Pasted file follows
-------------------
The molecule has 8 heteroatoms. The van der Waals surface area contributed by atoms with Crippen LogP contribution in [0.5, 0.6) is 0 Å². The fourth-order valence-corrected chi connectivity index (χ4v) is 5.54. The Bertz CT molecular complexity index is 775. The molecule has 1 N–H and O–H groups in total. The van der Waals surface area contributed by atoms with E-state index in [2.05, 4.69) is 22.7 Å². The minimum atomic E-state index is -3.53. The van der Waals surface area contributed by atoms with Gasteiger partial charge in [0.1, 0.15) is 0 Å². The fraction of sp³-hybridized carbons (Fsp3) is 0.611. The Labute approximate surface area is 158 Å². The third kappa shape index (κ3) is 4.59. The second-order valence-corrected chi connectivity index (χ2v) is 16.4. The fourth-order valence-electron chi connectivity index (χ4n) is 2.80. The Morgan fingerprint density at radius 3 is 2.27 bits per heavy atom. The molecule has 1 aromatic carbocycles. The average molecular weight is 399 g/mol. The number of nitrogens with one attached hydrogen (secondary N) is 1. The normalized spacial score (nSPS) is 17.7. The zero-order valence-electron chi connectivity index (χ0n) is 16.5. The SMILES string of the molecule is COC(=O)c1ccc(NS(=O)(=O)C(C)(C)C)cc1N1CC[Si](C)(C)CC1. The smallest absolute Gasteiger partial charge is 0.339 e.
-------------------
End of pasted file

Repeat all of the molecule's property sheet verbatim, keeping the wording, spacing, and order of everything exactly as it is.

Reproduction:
The molecule has 8 heteroatoms. The van der Waals surface area contributed by atoms with Crippen LogP contribution in [0.5, 0.6) is 0 Å². The fourth-order valence-corrected chi connectivity index (χ4v) is 5.54. The Bertz CT molecular complexity index is 775. The molecule has 1 N–H and O–H groups in total. The van der Waals surface area contributed by atoms with E-state index in [2.05, 4.69) is 22.7 Å². The minimum atomic E-state index is -3.53. The van der Waals surface area contributed by atoms with Gasteiger partial charge in [0.1, 0.15) is 0 Å². The fraction of sp³-hybridized carbons (Fsp3) is 0.611. The Labute approximate surface area is 158 Å². The third kappa shape index (κ3) is 4.59. The second-order valence-corrected chi connectivity index (χ2v) is 16.4. The fourth-order valence-electron chi connectivity index (χ4n) is 2.80. The Morgan fingerprint density at radius 3 is 2.27 bits per heavy atom. The molecule has 1 aromatic carbocycles. The average molecular weight is 399 g/mol. The number of nitrogens with one attached hydrogen (secondary N) is 1. The normalized spacial score (nSPS) is 17.7. The zero-order valence-electron chi connectivity index (χ0n) is 16.5. The SMILES string of the molecule is COC(=O)c1ccc(NS(=O)(=O)C(C)(C)C)cc1N1CC[Si](C)(C)CC1. The smallest absolute Gasteiger partial charge is 0.339 e.